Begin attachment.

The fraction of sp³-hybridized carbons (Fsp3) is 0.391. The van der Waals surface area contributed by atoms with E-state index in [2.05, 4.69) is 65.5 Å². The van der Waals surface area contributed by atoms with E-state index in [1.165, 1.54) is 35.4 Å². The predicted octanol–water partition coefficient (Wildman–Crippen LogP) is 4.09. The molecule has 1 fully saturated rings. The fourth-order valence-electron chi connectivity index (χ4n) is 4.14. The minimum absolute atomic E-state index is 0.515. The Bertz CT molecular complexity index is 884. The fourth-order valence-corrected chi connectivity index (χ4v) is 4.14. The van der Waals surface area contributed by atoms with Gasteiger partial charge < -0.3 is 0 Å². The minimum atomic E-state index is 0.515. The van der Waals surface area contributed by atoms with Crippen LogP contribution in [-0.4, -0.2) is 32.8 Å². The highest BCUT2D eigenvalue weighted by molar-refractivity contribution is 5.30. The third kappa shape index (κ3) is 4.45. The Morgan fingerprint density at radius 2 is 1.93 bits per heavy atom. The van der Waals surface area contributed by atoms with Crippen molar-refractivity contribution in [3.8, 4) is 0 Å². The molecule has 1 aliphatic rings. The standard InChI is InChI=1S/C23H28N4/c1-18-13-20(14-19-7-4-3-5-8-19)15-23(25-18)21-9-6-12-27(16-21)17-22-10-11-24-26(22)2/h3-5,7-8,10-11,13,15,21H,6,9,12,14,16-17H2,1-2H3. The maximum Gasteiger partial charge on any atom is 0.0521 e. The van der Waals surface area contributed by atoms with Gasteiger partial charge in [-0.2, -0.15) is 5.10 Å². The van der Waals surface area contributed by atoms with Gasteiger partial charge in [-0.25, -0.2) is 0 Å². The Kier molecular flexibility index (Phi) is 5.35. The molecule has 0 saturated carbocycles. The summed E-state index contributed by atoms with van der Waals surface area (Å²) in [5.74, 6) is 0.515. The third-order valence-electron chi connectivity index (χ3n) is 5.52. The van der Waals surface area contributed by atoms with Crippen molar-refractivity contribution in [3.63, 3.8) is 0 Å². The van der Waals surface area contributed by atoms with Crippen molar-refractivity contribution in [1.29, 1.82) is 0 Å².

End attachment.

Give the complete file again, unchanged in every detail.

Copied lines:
The fraction of sp³-hybridized carbons (Fsp3) is 0.391. The van der Waals surface area contributed by atoms with E-state index in [2.05, 4.69) is 65.5 Å². The van der Waals surface area contributed by atoms with E-state index in [1.165, 1.54) is 35.4 Å². The predicted octanol–water partition coefficient (Wildman–Crippen LogP) is 4.09. The molecule has 1 fully saturated rings. The fourth-order valence-electron chi connectivity index (χ4n) is 4.14. The minimum absolute atomic E-state index is 0.515. The Bertz CT molecular complexity index is 884. The fourth-order valence-corrected chi connectivity index (χ4v) is 4.14. The van der Waals surface area contributed by atoms with Gasteiger partial charge < -0.3 is 0 Å². The minimum atomic E-state index is 0.515. The van der Waals surface area contributed by atoms with Crippen LogP contribution in [-0.4, -0.2) is 32.8 Å². The highest BCUT2D eigenvalue weighted by molar-refractivity contribution is 5.30. The third kappa shape index (κ3) is 4.45. The Morgan fingerprint density at radius 2 is 1.93 bits per heavy atom. The van der Waals surface area contributed by atoms with Crippen molar-refractivity contribution in [3.8, 4) is 0 Å². The molecule has 1 aliphatic rings. The standard InChI is InChI=1S/C23H28N4/c1-18-13-20(14-19-7-4-3-5-8-19)15-23(25-18)21-9-6-12-27(16-21)17-22-10-11-24-26(22)2/h3-5,7-8,10-11,13,15,21H,6,9,12,14,16-17H2,1-2H3. The maximum Gasteiger partial charge on any atom is 0.0521 e. The van der Waals surface area contributed by atoms with Gasteiger partial charge in [-0.2, -0.15) is 5.10 Å². The van der Waals surface area contributed by atoms with Gasteiger partial charge in [-0.25, -0.2) is 0 Å². The Kier molecular flexibility index (Phi) is 5.35. The molecule has 0 saturated carbocycles. The summed E-state index contributed by atoms with van der Waals surface area (Å²) in [5.74, 6) is 0.515. The third-order valence-electron chi connectivity index (χ3n) is 5.52. The van der Waals surface area contributed by atoms with Crippen molar-refractivity contribution in [3.63, 3.8) is 0 Å². The van der Waals surface area contributed by atoms with Crippen molar-refractivity contribution in [1.29, 1.82) is 0 Å².